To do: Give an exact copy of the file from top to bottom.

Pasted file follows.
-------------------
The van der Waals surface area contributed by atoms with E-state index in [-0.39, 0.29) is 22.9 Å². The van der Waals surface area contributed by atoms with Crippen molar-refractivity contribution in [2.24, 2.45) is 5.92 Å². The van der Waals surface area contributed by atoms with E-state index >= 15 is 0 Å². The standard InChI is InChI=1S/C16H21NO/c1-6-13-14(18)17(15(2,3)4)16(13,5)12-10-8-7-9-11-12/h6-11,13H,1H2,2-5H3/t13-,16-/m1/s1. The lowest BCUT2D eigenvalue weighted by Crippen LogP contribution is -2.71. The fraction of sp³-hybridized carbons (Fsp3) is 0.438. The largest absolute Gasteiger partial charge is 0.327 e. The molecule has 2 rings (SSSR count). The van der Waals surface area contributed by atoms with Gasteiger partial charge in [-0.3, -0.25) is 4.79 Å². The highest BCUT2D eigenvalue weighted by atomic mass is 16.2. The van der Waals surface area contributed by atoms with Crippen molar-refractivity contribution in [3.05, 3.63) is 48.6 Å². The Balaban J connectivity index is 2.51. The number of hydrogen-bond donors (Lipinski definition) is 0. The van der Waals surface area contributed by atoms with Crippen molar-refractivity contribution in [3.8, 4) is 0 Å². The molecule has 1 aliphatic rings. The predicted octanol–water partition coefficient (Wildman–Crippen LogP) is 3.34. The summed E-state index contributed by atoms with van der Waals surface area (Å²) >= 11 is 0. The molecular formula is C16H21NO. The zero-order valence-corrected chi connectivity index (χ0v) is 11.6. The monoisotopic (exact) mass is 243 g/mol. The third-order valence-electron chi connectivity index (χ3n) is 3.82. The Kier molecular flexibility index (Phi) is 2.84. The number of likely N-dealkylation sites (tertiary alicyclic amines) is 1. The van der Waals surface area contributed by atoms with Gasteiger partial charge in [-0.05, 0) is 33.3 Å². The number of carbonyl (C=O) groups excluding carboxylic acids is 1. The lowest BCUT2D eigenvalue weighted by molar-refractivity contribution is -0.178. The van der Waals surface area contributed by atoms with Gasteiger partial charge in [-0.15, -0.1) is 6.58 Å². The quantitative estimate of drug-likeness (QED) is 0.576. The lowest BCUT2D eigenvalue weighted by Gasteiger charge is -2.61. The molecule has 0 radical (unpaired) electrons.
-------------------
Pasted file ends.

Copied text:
The van der Waals surface area contributed by atoms with E-state index in [-0.39, 0.29) is 22.9 Å². The van der Waals surface area contributed by atoms with Crippen molar-refractivity contribution in [2.24, 2.45) is 5.92 Å². The van der Waals surface area contributed by atoms with E-state index >= 15 is 0 Å². The standard InChI is InChI=1S/C16H21NO/c1-6-13-14(18)17(15(2,3)4)16(13,5)12-10-8-7-9-11-12/h6-11,13H,1H2,2-5H3/t13-,16-/m1/s1. The lowest BCUT2D eigenvalue weighted by Crippen LogP contribution is -2.71. The fraction of sp³-hybridized carbons (Fsp3) is 0.438. The largest absolute Gasteiger partial charge is 0.327 e. The molecule has 2 rings (SSSR count). The van der Waals surface area contributed by atoms with Gasteiger partial charge in [-0.3, -0.25) is 4.79 Å². The highest BCUT2D eigenvalue weighted by atomic mass is 16.2. The van der Waals surface area contributed by atoms with Crippen molar-refractivity contribution in [3.05, 3.63) is 48.6 Å². The Balaban J connectivity index is 2.51. The number of hydrogen-bond donors (Lipinski definition) is 0. The van der Waals surface area contributed by atoms with Crippen molar-refractivity contribution in [3.8, 4) is 0 Å². The molecule has 1 aliphatic rings. The predicted octanol–water partition coefficient (Wildman–Crippen LogP) is 3.34. The summed E-state index contributed by atoms with van der Waals surface area (Å²) >= 11 is 0. The molecular formula is C16H21NO. The zero-order valence-corrected chi connectivity index (χ0v) is 11.6. The monoisotopic (exact) mass is 243 g/mol. The third-order valence-electron chi connectivity index (χ3n) is 3.82. The Kier molecular flexibility index (Phi) is 2.84. The number of likely N-dealkylation sites (tertiary alicyclic amines) is 1. The van der Waals surface area contributed by atoms with Gasteiger partial charge in [-0.05, 0) is 33.3 Å². The number of carbonyl (C=O) groups excluding carboxylic acids is 1. The lowest BCUT2D eigenvalue weighted by molar-refractivity contribution is -0.178. The van der Waals surface area contributed by atoms with Gasteiger partial charge in [-0.15, -0.1) is 6.58 Å². The quantitative estimate of drug-likeness (QED) is 0.576. The lowest BCUT2D eigenvalue weighted by Gasteiger charge is -2.61. The molecule has 0 radical (unpaired) electrons.